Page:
Echavarría may speak about the factors that cause peace agreements to succeed or fail. In this regard, she may discuss the work of the PAM program, which has found that peace agreements tend to be more successful when they are comprehensive (that is, they address not only security concerns but also broader societal needs) and are supported by independent and impartial monitoring and verification processes. Echavarría might also describe the technical support that the PAM program has provided to help Colombia implement the 2016 peace agreement between the Colombian government and the former rebel group Fuerzas Armadas Revolucionarias de Colombia-Ejército del Pueblo (FARC-EP).
At tomorrow’s open debate, some member states may encourage more frequent use of Chapter VI (Peaceful Settlement of Disputes) of the UN Charter, rather than sanctions and other coercive measures outlined in Chapter VII (Action with respect to Threats to the Peace, Breaches of the Peace, and Acts of Aggression), which are often more controversial. They may also offer their views on how the Security Council can more effectively encourage and support the good offices efforts of the Secretary-General.
Members may also share the lessons learned from the conflict prevention and mediation efforts of regional, sub-regional, and bilateral arrangements, including in their own regions. In this regard, the Brazilian concept note references the efforts of Colombia, Mexico, Panama, and Venezuela to bring peace to Latin America through the Contadora Process in the 1980s; the peaceful settlement of the territorial dispute between Ecuador and Peru in 1998, assisted by guarantor countries Argentina, Brazil, Chile, and the US; and the inter-state dialogues that supported the Colombia peace process, which began in 2012.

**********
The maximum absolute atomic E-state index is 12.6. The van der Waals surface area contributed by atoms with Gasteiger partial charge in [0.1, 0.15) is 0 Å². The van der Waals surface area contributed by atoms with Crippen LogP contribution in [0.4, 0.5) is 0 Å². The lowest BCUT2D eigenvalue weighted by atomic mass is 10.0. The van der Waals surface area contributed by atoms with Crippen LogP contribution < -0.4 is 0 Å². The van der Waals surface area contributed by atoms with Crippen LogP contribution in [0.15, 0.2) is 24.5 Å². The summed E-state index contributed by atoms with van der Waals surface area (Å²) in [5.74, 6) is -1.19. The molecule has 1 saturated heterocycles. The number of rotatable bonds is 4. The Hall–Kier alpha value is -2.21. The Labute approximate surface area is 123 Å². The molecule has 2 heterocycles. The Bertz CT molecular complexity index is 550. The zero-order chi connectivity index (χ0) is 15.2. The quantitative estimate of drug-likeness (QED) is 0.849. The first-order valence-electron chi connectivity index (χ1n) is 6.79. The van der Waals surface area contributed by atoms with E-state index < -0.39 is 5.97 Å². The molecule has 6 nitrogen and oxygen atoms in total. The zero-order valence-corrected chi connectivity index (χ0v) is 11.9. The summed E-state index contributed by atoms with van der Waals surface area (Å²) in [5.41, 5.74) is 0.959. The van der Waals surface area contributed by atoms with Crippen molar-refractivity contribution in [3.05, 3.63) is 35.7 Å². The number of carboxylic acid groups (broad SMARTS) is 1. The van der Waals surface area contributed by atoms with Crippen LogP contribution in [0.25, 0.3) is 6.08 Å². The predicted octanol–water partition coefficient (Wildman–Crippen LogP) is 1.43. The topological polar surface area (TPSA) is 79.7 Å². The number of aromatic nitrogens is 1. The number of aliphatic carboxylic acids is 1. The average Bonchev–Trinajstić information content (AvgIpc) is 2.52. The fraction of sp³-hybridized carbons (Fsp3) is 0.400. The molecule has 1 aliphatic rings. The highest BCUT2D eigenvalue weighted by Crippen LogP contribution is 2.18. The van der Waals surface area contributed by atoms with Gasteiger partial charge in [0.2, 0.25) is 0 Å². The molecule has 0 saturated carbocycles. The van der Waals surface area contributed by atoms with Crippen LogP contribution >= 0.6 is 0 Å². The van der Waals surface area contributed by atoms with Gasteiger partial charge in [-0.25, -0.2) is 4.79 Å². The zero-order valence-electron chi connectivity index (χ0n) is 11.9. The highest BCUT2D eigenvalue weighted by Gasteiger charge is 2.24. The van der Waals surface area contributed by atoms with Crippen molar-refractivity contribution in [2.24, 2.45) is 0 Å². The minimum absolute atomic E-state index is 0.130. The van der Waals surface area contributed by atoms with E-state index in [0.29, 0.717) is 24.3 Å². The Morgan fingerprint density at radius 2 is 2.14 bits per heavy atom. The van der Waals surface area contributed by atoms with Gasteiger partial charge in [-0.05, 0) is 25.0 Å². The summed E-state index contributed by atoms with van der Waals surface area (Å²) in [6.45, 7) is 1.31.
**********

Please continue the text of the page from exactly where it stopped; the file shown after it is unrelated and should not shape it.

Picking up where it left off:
Members may offer their views on regional and sub-regional mediation processes in situations on the Council’s agenda including, for example, the East African Community (EAC) and the International Conference on the Great Lakes Region (ICGLR) in the eastern Democratic Republic of the Congo (DRC), the Association of Southeast Asian Nations (ASEAN) in Myanmar, and the Intergovernmental Authority on Development (IGAD) in Sudan.
Members may also discuss ways in which the Council can enhance its engagement with regional and sub-regional organisations to promote conflict prevention and mediation efforts. In this regard, they may note informal interactive dialogues (IIDs) as a useful means of learning about regional mediation initiatives. (IIDs are informal closed meetings which allow for the participation of non-Council members. This format is often used by Council members to exchange views with high-level officials of regional and sub-regional bodies). Members may also explore how to strengthen coherence and coordination between the UN’s regional offices and regional and sub-regional bodies in preventing and mediating conflicts.
Given the recent escalation of violence between Israel and Hamas (the Palestinian armed group and de facto authority in Gaza)—and the potential for regional spillover—some member states may emphasise the need for de-escalation and enhanced diplomacy to bring the fighting to a peaceful end.